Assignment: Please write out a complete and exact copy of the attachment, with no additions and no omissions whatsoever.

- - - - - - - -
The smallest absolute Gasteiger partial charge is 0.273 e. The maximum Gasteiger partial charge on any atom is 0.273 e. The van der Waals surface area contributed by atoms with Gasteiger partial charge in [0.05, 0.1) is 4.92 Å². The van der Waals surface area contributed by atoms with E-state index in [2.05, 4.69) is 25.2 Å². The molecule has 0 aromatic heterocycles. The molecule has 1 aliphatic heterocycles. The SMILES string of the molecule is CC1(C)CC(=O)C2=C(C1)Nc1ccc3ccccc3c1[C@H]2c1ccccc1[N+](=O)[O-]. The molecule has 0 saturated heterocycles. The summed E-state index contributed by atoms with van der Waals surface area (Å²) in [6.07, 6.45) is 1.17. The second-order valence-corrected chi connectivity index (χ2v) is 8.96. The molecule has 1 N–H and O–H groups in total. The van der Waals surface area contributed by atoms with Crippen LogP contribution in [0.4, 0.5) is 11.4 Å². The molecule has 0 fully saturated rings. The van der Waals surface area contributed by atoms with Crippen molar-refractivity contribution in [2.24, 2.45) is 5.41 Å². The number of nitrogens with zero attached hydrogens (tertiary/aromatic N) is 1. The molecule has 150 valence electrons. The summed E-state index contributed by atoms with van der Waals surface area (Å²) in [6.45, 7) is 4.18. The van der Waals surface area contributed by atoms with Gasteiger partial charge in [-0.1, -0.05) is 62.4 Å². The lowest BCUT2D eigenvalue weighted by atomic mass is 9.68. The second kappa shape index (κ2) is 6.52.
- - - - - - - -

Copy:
The smallest absolute Gasteiger partial charge is 0.273 e. The maximum Gasteiger partial charge on any atom is 0.273 e. The van der Waals surface area contributed by atoms with Gasteiger partial charge in [0.05, 0.1) is 4.92 Å². The van der Waals surface area contributed by atoms with E-state index in [2.05, 4.69) is 25.2 Å². The molecule has 0 aromatic heterocycles. The molecule has 1 aliphatic heterocycles. The SMILES string of the molecule is CC1(C)CC(=O)C2=C(C1)Nc1ccc3ccccc3c1[C@H]2c1ccccc1[N+](=O)[O-]. The molecule has 0 saturated heterocycles. The summed E-state index contributed by atoms with van der Waals surface area (Å²) in [6.07, 6.45) is 1.17. The second-order valence-corrected chi connectivity index (χ2v) is 8.96. The molecule has 1 N–H and O–H groups in total. The van der Waals surface area contributed by atoms with Crippen LogP contribution in [0.4, 0.5) is 11.4 Å². The molecule has 0 fully saturated rings. The van der Waals surface area contributed by atoms with Crippen molar-refractivity contribution in [2.24, 2.45) is 5.41 Å². The number of nitrogens with zero attached hydrogens (tertiary/aromatic N) is 1. The molecule has 150 valence electrons. The summed E-state index contributed by atoms with van der Waals surface area (Å²) in [6.45, 7) is 4.18. The van der Waals surface area contributed by atoms with Gasteiger partial charge in [-0.1, -0.05) is 62.4 Å². The lowest BCUT2D eigenvalue weighted by atomic mass is 9.68. The second kappa shape index (κ2) is 6.52.